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Why did the EPA Develop LDR Treatment Standards?

Posted: 1/23/14

Category: Blogs

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We’ve talked about LDR a few times in the past. If you missed the previous posts it might help you to check out the Intro to LDR post. For those who may not know, LDR stands for Land Disposal Restrictions. The primary focus of LDR is to protect the groundwater (we’ve written a bit about this topic in a previous post). The two ways the EPA decided on for the protection of groundwater are treatment and stabilization. Today we are going to focus on treatment, and in particular on treatment standards.

If hazardous wastes are going to be placed on the land LDR requires that waste handlers fundamentally change the threat the waste poses. Different waste types have different restrictions and thresholds for adequate treatment. These set thresholds are called treatment standards. Once the EPA restricts a waste and sets its treatment standard the waste is prohibited from being land disposed prior to meeting said set standard.

The EPA is required to create treatment standards that reduce toxicity or mobility of hazardous components in order to protect human health and the environment. To do this in the best manner the EPA decided to base treatment standards on technical practicability as opposed to risk assessment. In order to do this the EPA does research into available technologies in order to select the ones that work best to minimize mobility and/or toxicity of a material. These selected technologies are called the Best Demonstrated Available Technology (BDAT).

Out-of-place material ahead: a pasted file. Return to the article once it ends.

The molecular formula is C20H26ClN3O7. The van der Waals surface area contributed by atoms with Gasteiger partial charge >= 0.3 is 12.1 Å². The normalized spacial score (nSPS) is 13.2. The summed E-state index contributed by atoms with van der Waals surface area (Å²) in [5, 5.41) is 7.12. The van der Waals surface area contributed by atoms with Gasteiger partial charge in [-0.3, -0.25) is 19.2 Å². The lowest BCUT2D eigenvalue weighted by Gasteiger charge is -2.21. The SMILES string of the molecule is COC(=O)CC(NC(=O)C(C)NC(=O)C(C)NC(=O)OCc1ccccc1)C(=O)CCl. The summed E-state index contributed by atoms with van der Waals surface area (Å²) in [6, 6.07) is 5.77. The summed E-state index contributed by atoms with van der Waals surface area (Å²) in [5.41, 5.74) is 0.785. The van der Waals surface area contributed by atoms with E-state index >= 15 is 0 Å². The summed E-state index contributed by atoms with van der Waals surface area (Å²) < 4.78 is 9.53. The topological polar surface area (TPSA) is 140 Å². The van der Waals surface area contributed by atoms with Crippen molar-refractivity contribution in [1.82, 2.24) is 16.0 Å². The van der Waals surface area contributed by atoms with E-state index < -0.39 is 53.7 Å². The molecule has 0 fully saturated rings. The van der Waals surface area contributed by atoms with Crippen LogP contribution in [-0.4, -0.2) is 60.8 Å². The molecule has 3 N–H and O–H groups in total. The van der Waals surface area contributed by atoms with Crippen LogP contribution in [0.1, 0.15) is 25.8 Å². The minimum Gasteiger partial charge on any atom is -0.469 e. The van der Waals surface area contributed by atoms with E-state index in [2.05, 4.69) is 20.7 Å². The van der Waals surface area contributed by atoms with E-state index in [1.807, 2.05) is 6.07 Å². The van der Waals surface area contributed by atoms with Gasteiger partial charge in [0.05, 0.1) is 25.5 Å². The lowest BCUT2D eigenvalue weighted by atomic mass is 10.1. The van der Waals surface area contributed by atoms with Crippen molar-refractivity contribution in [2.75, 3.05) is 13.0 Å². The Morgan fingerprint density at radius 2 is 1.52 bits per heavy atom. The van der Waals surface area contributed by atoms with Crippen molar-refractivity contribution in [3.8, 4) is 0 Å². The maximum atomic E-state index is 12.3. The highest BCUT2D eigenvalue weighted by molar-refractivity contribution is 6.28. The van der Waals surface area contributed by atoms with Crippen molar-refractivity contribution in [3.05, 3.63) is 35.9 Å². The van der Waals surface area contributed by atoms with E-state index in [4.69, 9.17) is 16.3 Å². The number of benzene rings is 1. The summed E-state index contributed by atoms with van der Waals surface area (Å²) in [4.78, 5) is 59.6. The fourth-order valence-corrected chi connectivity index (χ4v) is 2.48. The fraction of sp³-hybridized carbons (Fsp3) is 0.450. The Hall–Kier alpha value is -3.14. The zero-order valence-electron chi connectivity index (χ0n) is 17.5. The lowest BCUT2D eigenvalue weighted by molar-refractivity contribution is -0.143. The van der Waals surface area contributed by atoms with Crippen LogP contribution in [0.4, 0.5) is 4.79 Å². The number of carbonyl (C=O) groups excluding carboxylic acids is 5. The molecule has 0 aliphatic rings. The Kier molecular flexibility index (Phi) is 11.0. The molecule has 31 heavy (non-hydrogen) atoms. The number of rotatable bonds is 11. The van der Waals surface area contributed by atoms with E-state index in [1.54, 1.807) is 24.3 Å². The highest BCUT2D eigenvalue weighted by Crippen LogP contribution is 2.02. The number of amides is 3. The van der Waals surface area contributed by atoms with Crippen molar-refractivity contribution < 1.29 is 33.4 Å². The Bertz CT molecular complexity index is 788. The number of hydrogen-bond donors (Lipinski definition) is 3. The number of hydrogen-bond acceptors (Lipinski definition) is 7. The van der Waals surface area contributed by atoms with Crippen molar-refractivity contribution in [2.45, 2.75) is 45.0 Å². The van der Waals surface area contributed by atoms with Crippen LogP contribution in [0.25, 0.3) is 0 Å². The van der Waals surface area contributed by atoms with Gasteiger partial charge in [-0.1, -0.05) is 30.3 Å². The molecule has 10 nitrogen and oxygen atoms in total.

Once the BDAT has been determined for a waste stream the EPA develops waste-code specific treatment standards. These standards are based on the BDAT and incorporate any existing constituent treatment levels specified as universal treatment standards (UTS). We will discuss UTS’s in a later post. The finalized treatment standards are then expressed by the EPA as either concentration levels or required technologies.

When the EPA sets treatment standards as concentration levels generators and handlers are not limited to using only the BDAT to treat the waste. In these cases the BDAT is utilized to find the appropriate treatment level which can then be reached via other technologies assuming the technology would be impermissible dilution.

When the treatment standard is a required technology the generator or treatment facility must use that technology unless they can demonstrate a different method that will achieve an equivalent performance. Because allowing for different treatment processes leads to more innovation the EPA prefers to use numeric treatment standards whenever possible.

Physical and chemical composition of a waste has a major impact on the effectiveness of a given treatment technology. Because of this the EPA divides the treatment standards for each waste code into two categories, wastewaters and nonwastewaters.

According to the EPA, “ these two categories [are defined] based on the percentages of total organic carbon (TOC) and total suspended solids (TSS) present in a waste, since these factors commonly impact the effectiveness of treatment methods. Wastewaters contain less than one percent TOC by weight and less than one percent TSS by weight. Nonwastewaters include wastes that do not meet the definition of wastewater (§268.2).”

The EPA also developed alternative treatment standards for soil, debris, and lab pack wastes. Let us know in the comments section if you would like to see posts about these alternative methods in an upcoming post.

All information for this blog post was gathered from the EPA document, “Introduction to Land Disposal Restrictions.” As always, this blog post is not intended to be comprehensive and it is always best to check with the EPA and local government for full, up-to-date, rules and regulations.

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